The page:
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With Bookstores Closed, a 50-Year-Old Independent Book Distributor Perseveres

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Liam Curley is warehouse manager at Small Press Distribution in Berkeley, the nation's only nonprofit literary book distributor. (Sam Lefebvre/KQED)

Liam Curley, warehouse manager at Small Press Distribution (SPD), the nation’s only nonprofit literary distributor, has for the past seven weeks worked by himself. Shipments to and from the 6,400-square-foot warehouse in Berkeley have slowed to a steady trickle. One morning recently, he parked his sedan on 7th Street. The bumper sticker says, “Driver carries no cash, they’re a poet.” He wore purple latex gloves and an N95 respirator, and walked through the dark office and kitchen towards the rows of some 350,000 books from independent publishers. The mask, Curley said, was actually a leftover from the last wildfire season. “The warehouse is very porous.”

Curley, 30, nodded to a cluttered desk with a computer monitor still alight, as if it had been abandoned in a hurry. “Everyone else is remote,” he said. “But you can see the ghost in the machine.” He could’ve been talking about himself: Curley plays a critical but little-seen role in the literary supply chain, especially for shut-in readers reluctant to buy on Amazon. (Curley alternates days with an assistant, Shawn El.) With bookstores closed, SPD’s revenue is down 60 percent, but he still packs more than a hundred orders daily, mainly for Amazon and direct sales. In the kitchen, a copy of the latest Publishers Weekly declared, “Books are essential.” Curley has doubts. “Books aren’t saving lives,” he said. “But it’s really about standing together as an industry.”

SPD, founded in Berkeley in 1969, has weathered decades of industry consolidation to persevere as one of few distributors still committed to small publishers. It markets and distributes titles from some 400 presses, selling to independent and college bookshops, wholesalers such as Ingram, online retailers including Amazon and individuals through its own site. As a nonprofit, it also receives key grant funding. In the past 20 years, SPD has actually grown. Last year, it moved four times as many books as it did in 1999. Now, the distributor is crowdfunding to cover payroll and health insurance for 10 employees. And readers, eager to support independent literature from home, are rallying like never before to support a business with little profile outside of its industry.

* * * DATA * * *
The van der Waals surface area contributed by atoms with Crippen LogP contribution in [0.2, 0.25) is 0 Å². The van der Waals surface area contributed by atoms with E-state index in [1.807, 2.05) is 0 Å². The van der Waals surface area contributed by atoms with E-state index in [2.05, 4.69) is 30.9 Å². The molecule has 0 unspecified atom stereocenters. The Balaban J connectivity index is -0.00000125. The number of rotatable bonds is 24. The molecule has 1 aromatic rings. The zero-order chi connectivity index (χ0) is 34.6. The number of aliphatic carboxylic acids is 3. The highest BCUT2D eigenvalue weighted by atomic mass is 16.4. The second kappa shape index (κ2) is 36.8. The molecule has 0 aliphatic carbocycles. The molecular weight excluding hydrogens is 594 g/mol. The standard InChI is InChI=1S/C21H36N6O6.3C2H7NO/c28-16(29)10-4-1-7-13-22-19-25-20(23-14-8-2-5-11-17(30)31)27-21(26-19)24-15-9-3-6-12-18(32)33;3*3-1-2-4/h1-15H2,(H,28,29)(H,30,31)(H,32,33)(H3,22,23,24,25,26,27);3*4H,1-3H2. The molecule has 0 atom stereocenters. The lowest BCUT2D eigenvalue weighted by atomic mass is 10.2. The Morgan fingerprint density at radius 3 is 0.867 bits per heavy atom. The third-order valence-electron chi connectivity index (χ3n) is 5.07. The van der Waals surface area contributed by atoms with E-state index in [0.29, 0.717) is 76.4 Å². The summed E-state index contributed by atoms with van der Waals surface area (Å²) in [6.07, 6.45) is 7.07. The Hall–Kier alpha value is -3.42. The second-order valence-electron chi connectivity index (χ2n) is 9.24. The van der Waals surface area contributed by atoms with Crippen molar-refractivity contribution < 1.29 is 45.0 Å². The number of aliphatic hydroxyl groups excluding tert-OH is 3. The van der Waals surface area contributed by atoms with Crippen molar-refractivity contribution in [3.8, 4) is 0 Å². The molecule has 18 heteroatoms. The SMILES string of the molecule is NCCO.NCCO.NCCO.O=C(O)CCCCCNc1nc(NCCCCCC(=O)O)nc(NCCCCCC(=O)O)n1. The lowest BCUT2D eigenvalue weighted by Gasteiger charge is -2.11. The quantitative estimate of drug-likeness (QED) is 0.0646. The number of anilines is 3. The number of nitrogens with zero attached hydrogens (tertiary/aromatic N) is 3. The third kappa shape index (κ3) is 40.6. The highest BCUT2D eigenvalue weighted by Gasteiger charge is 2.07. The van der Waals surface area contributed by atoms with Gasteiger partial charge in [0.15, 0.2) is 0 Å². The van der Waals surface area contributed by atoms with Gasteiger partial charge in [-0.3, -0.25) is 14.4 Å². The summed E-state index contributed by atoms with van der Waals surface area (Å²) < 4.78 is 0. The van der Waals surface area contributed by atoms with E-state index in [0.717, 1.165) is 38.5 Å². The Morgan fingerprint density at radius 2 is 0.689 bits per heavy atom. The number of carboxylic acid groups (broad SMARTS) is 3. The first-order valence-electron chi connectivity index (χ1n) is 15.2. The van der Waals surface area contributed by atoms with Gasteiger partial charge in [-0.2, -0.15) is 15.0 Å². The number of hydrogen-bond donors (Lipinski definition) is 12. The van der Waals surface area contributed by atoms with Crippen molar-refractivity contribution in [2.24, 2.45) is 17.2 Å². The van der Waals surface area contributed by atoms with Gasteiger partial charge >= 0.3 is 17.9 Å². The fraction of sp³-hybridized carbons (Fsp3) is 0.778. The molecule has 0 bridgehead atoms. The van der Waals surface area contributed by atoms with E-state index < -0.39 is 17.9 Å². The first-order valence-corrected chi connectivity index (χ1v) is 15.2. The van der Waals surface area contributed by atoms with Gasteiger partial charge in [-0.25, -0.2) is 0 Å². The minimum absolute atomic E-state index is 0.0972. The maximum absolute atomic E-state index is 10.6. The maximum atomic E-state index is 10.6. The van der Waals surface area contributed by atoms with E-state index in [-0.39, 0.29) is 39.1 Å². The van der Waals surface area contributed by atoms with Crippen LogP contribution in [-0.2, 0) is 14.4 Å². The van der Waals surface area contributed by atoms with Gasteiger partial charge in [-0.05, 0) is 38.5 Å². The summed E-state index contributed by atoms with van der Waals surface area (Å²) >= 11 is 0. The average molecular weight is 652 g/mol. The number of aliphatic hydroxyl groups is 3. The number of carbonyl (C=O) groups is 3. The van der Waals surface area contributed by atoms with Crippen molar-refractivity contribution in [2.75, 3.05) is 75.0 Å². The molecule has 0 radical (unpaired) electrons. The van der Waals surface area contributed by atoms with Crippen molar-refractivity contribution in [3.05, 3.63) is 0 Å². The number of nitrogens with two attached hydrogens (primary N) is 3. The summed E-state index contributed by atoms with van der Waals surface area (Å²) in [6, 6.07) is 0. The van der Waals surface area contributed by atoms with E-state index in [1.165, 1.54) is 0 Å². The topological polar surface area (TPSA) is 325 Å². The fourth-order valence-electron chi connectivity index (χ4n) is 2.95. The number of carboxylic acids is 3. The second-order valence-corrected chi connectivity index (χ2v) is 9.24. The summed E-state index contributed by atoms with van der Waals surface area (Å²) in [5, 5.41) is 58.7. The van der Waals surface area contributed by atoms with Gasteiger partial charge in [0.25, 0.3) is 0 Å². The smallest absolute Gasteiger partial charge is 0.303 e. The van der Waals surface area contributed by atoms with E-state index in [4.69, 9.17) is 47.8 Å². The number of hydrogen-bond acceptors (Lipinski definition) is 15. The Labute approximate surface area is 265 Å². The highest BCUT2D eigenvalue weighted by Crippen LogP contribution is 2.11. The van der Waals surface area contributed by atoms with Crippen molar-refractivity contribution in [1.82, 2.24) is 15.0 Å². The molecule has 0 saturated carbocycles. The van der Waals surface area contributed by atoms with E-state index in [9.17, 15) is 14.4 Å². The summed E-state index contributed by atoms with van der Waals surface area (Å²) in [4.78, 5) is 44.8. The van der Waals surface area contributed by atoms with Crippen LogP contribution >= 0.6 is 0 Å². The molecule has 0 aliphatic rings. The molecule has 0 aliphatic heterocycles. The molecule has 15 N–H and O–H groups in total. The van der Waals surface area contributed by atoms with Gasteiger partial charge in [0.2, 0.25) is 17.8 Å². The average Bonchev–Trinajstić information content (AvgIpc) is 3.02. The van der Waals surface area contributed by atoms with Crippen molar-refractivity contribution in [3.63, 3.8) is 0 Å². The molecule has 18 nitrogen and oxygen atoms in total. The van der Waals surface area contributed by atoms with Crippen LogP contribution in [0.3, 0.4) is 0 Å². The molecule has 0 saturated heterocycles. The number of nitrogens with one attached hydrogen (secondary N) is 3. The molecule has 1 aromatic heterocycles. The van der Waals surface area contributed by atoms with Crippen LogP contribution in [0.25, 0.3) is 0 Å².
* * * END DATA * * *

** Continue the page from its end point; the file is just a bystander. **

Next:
Small Press Distribution, founded in 1969, has operated out of this Berkeley warehouse since 1995.
Small Press Distribution, founded in 1969, has operated out of this Berkeley warehouse since 1995. (Sam Lefebvre/KQED)

“We’re a part of the literary infrastructure,” Brent Cunningham, SPD’s executive director and an author—most recently of poetry chapbook The Sad Songs of Hell (Ugly Duckling)—said in a video interview. “You’ve got to know the art form and its economy pretty well to realize we even exist.”

SPD does not carry anything from the “Big Five” publishers or their imprints. It is an institution outside of the literary mainstream, with close community ties. “You can imagine most of the books we stocked early on were like this,” Curley said, retrieving a copy of Barbara Baracks’ No Sleep, a 1977 stapled chapbook published by Bay Area language poet Lyn Hejinian’s Tuumba Press. He started volunteering eight years ago when he moved to the East Bay on the recommendation of a former writing professor, Catherine Taylor of Essay Press. In the warehouse, he was listening to KALX; the DJ played a soul record at the wrong speed. “I can never tell if that’s on purpose,” he said. Curley noted local writers often deliver copies. Most recently, the writer and visual artist Linda Norton came to restock her experimental memoir, Wite Out (Hanging Loose Press).